Albert Einstein was the person of the 20th Century because he rose above the terrors and agonies of world war and genocide, mass displacement and exile, racism and anti-Semitism, propaganda and fascism to solve with his boundless childlike wonder and insight some of the basic natural mysteries of the universe. He came to personify the greatest hopes and highest promise of humanity.
Let me tell you some things about Einstein that reveal not only the radicalism of his selection as your namesake back in 1962 by the Montgomery County Board of Education but also the way in which his spirit was imprinted immediately in the culture of your wonderful school. Remember 1962 was two years before the Civil Rights Act and three years before the Voting Rights Act, a time when Jim Crow still prevailed across the South and the Glen Echo Amusement Park in Montgomery County had only just admitted African-American families several months before, after a year of protest by Howard University students and local residents from Bannockburn and Bethesda.
Einstein was a German Jewish immigrant to the United States in 1933 who did not speak a word of English when he arrived here and had been stateless for five years. He lived in Belgium, the UK and Switzerland as the Nazis banned Jews from university positions, purged Jews from government, denounced foreigners and launched genocidal policies against Jews, Poles, gays and Gypsies. Before he became a U.S. citizen during the war, he had gained his Swiss citizenship. Like many of you, Einstein came to America as a stranger in a strange land fleeing violence and the oppression of authoritarian government. But he loved what he saw in the American people when he got here: What struck him, he wrote, “is the joyous, positive attitude to life. . .The American is friendly, self-confident, optimistic and without envy.”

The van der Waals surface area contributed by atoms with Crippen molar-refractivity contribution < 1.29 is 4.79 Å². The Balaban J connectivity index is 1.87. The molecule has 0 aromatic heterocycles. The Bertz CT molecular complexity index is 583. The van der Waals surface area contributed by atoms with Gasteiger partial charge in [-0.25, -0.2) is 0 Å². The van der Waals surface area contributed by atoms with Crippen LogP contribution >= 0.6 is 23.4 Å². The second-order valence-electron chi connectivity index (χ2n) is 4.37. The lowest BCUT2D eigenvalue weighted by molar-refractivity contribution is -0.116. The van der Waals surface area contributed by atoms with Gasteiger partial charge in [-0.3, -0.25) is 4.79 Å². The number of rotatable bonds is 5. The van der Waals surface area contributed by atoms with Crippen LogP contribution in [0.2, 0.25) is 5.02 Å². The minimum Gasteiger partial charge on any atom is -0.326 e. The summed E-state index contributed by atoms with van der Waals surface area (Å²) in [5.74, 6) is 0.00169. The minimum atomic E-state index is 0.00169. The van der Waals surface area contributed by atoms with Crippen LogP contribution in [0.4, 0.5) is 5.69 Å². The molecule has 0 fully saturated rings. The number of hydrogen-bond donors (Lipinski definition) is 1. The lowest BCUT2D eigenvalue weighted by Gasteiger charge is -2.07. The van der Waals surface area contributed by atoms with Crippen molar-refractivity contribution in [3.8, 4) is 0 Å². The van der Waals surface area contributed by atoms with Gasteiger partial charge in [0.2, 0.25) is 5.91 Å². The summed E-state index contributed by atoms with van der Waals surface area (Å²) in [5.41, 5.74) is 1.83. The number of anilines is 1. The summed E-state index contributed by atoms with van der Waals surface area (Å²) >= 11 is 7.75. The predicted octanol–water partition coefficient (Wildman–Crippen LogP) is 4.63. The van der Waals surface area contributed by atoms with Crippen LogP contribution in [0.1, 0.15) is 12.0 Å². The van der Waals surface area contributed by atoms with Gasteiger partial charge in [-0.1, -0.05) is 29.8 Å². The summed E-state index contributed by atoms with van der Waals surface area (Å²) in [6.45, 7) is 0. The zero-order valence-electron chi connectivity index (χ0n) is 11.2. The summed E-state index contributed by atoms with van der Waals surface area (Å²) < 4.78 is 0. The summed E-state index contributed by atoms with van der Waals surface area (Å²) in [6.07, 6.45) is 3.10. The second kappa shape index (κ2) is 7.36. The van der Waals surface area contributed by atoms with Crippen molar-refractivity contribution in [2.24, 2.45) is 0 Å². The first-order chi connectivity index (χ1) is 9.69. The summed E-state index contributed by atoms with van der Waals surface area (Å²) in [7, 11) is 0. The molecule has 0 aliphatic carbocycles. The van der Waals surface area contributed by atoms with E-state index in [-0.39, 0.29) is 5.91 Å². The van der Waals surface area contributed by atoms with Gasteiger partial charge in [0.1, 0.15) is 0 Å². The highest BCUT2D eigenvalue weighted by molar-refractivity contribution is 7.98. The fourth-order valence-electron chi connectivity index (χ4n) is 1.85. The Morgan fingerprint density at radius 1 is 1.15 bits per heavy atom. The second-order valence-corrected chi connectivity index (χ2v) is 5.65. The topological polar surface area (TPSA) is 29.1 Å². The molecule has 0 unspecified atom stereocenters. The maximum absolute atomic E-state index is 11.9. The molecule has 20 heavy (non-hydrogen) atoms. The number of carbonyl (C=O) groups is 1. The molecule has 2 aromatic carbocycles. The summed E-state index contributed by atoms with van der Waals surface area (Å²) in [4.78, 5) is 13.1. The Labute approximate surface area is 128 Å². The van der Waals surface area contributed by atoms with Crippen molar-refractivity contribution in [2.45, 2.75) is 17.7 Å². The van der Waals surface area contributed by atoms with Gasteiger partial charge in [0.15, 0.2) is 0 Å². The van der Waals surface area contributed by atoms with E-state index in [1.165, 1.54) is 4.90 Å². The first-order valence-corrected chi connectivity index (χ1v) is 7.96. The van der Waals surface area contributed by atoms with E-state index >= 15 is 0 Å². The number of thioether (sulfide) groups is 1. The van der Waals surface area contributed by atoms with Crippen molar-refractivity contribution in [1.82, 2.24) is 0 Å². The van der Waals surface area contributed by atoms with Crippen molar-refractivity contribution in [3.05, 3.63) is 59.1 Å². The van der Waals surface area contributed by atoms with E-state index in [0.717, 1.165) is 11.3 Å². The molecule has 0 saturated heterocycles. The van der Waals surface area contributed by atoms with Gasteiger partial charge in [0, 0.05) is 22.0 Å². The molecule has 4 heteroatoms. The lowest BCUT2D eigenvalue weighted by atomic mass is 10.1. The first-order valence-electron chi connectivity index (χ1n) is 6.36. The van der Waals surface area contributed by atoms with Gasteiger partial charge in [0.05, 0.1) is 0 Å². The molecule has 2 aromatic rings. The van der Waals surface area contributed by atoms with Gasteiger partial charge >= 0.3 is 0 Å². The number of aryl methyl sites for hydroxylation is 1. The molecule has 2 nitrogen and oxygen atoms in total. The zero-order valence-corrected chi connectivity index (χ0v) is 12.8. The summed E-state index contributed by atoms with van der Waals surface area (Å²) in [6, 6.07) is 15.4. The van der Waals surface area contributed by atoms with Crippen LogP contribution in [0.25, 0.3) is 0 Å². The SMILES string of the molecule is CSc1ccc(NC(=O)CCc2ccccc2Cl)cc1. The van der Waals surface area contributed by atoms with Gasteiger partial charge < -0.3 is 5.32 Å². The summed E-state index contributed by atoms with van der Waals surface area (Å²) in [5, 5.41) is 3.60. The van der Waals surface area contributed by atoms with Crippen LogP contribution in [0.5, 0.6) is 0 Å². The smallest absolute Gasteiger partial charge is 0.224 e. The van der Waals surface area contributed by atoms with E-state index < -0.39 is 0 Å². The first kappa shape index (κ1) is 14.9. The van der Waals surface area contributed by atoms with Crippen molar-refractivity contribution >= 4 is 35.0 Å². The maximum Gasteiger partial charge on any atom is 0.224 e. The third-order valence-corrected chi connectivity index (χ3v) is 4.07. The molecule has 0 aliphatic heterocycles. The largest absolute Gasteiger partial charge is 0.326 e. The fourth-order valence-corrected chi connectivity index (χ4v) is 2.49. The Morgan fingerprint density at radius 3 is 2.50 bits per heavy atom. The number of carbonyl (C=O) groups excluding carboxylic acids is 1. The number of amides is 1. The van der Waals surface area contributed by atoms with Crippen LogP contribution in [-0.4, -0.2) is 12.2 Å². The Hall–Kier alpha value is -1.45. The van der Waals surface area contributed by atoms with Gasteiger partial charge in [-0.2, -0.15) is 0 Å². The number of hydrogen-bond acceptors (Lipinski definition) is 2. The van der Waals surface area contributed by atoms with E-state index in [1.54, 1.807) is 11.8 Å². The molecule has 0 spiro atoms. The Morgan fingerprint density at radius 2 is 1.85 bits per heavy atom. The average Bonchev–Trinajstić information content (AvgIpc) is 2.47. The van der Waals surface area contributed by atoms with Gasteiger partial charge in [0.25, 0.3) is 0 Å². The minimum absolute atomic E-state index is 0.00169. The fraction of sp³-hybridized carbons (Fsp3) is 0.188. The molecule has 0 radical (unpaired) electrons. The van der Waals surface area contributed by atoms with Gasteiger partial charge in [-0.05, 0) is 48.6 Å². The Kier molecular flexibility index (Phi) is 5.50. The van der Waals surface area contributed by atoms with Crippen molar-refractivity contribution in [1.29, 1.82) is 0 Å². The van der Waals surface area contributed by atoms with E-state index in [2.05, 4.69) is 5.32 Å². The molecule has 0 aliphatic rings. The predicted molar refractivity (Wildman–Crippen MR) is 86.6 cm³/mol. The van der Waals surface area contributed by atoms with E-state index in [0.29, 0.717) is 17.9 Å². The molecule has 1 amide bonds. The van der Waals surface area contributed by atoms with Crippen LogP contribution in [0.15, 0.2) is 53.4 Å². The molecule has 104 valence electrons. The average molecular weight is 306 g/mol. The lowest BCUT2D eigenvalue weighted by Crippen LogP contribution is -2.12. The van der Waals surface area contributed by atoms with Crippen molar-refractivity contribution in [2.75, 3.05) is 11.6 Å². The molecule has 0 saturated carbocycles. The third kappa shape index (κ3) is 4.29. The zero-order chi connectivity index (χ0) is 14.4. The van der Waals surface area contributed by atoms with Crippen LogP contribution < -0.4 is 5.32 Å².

Einstein was a scientist. He believed in reason and the scientific method, empirical evidence, induction, and that most radical building block of the Enlightenment: facts. Like many of you, Einstein rejected fake news, propaganda and politicized science, and insisted upon critical thought and truth in discussion.
Einstein was a great champion of learning and creative thought but a withering critic of conventional schooling which he saw as ridiculously obsessed with testing and discipline. “School failed me,” Einstein wrote of his childhood, “and I failed the school. It bored me. The teachers behaved like sergeants. I wanted to learn what I wanted to know, but they wanted me to learn for the exam. What I hated most was the competitive system there, and especially sports. Because of this, I wasn’t worth anything, and several times they suggested I leave. This was a Catholic School in Munich. I felt that my thirst for knowledge was being strangled by my teachers; grades were their only measurement. How can a teacher understand youth with such a system?”
The traditional focus on testing, sorting and screening students made schools deeply invested in discrediting students’ personal experience and exposing their ignorance rather than building on their strengths and capacities.
Said Einstein, “Most teachers waste their time by asking questions that are intended to discover what a pupil does not know, whereas the true art of questioning is to discover what the pupil does know or is capable of knowing.” The process of reinforcing the knowledge of young people stimulates their creative spirit. Einstein argued that, “Imagination is more important than knowledge. For knowledge is limited to all we now know and understand, while imagination embraces the entire world, and all there ever will be to know and understand.”